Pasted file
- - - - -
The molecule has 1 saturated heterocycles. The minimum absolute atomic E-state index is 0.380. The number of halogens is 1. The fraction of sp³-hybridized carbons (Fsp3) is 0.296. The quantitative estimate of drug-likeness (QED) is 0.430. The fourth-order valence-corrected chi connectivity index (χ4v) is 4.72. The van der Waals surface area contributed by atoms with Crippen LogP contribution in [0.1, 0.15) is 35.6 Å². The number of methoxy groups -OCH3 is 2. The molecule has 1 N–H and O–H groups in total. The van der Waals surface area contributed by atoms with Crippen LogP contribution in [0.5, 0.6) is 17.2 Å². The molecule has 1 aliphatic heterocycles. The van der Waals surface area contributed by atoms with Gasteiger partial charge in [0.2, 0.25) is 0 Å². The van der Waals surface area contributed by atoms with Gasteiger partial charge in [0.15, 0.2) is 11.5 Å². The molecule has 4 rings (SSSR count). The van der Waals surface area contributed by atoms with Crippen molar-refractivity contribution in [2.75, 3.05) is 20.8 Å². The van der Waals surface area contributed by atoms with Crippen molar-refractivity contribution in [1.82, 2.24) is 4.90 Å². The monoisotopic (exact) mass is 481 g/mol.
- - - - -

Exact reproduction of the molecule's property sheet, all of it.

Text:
The molecule has 1 saturated heterocycles. The minimum absolute atomic E-state index is 0.380. The number of halogens is 1. The fraction of sp³-hybridized carbons (Fsp3) is 0.296. The quantitative estimate of drug-likeness (QED) is 0.430. The fourth-order valence-corrected chi connectivity index (χ4v) is 4.72. The van der Waals surface area contributed by atoms with Crippen LogP contribution in [0.1, 0.15) is 35.6 Å². The number of methoxy groups -OCH3 is 2. The molecule has 1 N–H and O–H groups in total. The van der Waals surface area contributed by atoms with Crippen LogP contribution in [0.5, 0.6) is 17.2 Å². The molecule has 1 aliphatic heterocycles. The van der Waals surface area contributed by atoms with Gasteiger partial charge in [0.2, 0.25) is 0 Å². The van der Waals surface area contributed by atoms with Gasteiger partial charge in [0.15, 0.2) is 11.5 Å². The molecule has 4 rings (SSSR count). The van der Waals surface area contributed by atoms with Crippen molar-refractivity contribution in [2.75, 3.05) is 20.8 Å². The van der Waals surface area contributed by atoms with Crippen molar-refractivity contribution in [1.82, 2.24) is 4.90 Å². The monoisotopic (exact) mass is 481 g/mol.